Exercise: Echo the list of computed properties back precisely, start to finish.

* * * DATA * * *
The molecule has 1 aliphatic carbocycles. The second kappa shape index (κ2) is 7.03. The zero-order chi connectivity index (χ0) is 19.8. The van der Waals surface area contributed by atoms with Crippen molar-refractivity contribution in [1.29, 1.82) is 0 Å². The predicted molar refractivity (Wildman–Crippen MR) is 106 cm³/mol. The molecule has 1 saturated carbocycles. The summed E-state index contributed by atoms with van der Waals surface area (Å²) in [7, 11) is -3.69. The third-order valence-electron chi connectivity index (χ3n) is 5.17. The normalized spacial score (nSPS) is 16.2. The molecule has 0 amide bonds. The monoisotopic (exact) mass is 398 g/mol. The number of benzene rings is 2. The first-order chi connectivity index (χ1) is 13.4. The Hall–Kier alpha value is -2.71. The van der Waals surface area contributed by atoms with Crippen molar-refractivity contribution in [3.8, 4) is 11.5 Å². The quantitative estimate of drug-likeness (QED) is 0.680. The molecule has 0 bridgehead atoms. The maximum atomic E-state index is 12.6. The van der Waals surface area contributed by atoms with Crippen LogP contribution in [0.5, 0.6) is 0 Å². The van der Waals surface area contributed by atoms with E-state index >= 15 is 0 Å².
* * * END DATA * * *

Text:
The molecule has 1 aliphatic carbocycles. The second kappa shape index (κ2) is 7.03. The zero-order chi connectivity index (χ0) is 19.8. The van der Waals surface area contributed by atoms with Crippen molar-refractivity contribution in [1.29, 1.82) is 0 Å². The predicted molar refractivity (Wildman–Crippen MR) is 106 cm³/mol. The molecule has 1 saturated carbocycles. The summed E-state index contributed by atoms with van der Waals surface area (Å²) in [7, 11) is -3.69. The third-order valence-electron chi connectivity index (χ3n) is 5.17. The normalized spacial score (nSPS) is 16.2. The molecule has 0 amide bonds. The monoisotopic (exact) mass is 398 g/mol. The number of benzene rings is 2. The first-order chi connectivity index (χ1) is 13.4. The Hall–Kier alpha value is -2.71. The van der Waals surface area contributed by atoms with Crippen molar-refractivity contribution in [3.8, 4) is 11.5 Å². The quantitative estimate of drug-likeness (QED) is 0.680. The molecule has 0 bridgehead atoms. The maximum atomic E-state index is 12.6. The van der Waals surface area contributed by atoms with Crippen LogP contribution in [0.5, 0.6) is 0 Å². The van der Waals surface area contributed by atoms with E-state index >= 15 is 0 Å².